A smooth transition away from work for and back to work from maternity leave and paternal leave can make the difference between retaining a motivated employee or seeing them leave due to the conflicting demands of their work lives and family lives. With a parental leave plan, mutually determined and agreed upon by the employer and the new parent, a successful transition process can be made into a guarantee.
From the moment they give their leave notice to their return back to the office, here’s what to consider when creating a parental leave plan for your working mothers and working fathers.
Determine a leave plan
Considering that your employee will be away from work for a substantial amount of time, it will be a great help to sufficiently prepare their team and their colleagues for the impending leave in advance of their departure. In order to account for, streamline, and delegate the work that will need to be covered before, during, and after their leave, all affected co-workers should meet to discuss project handoffs, along with any tasks, responsibilities, and important information that needs to be passed on to team members and to interim maternity or paternity coverage hires. Ensuring that all involved parties are in the loop and part of the parental leave process can ensure that procedures are carried out seamlessly.
Open the lines of communication
When it comes to coming up with a communication plan for your employee’s parental leave, let them take the lead in determining if and how they would like to receive communication during their time away from your company. Should your employee be open to the idea, determine how frequently they would prefer to have check-ins—whether monthly, quarterly, or otherwise—to keep them informed on important company news and updates, so that when they return to work, they won’t have months to catch up on. Of course, you can anticipate that this communication plan may likely change once the employee is in their parental role, but having a plan in place in the meantime helps.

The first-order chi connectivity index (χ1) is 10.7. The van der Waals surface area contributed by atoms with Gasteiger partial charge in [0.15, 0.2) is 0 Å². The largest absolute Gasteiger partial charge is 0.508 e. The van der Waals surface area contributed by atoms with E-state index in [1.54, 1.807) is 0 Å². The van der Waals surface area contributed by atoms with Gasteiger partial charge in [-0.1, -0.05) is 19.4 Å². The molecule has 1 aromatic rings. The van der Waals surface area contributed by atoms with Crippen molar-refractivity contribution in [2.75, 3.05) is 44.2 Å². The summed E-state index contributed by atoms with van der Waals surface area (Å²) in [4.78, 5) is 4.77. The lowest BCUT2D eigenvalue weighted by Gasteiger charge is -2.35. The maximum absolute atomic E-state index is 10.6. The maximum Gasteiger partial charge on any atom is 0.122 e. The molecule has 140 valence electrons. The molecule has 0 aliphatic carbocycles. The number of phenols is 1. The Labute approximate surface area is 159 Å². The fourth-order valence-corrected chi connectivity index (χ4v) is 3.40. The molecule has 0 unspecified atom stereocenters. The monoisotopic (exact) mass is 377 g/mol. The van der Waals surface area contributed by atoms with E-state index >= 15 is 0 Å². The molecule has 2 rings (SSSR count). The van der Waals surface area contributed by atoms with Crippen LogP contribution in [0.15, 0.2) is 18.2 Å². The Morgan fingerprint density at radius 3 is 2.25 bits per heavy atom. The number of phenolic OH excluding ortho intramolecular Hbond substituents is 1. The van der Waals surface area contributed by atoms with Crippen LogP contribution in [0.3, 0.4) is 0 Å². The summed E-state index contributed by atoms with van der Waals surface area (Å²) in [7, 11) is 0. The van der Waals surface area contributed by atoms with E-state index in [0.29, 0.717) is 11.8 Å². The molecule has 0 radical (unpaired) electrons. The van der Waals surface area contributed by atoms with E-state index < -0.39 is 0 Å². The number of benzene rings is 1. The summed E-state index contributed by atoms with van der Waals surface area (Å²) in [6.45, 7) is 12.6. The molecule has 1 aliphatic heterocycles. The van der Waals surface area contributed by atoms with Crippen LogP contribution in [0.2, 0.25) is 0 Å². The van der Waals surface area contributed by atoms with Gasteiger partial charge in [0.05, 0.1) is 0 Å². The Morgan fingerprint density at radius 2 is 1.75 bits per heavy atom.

Additionally, employers should consider keeping lines of informal communication between your employee and their work colleague open both during their maternal leave or paternal leave. Ensure that your employees on leave are still included within the company culture through office communications and happenings, whether by sharing baby photos with the team, sending congratulatory cards to the new parents, and extending invitations to company socials and events. These gestures can assist with reassuring the employee on leave that they remain a valued member of the team during their absence, helping to avoid feelings of disconnection and isolation from the organization.
Ease the returning employee back into the workforce
As your employee gets used to balancing their competing roles of working and parenting, help them to lighten the stress and pressures of by providing a supportive workplace culture for working parents. This includes offering policies and benefits to assist your people with managing their workload with child care. As they get used to their new schedule, flexible work arrangements can support them in managing their work-life balance. During their re-entry back into the workforce, training and mentoring by team members to support their return can make a big difference in getting them back up to speed with the changes that occurred during their time away.
With a successfully implemented parental leave plan, you can minimize complications that arise during leave and upon return, which in turn ensures the well-being of the employee during this time of transformation in their professional lives and personal lives.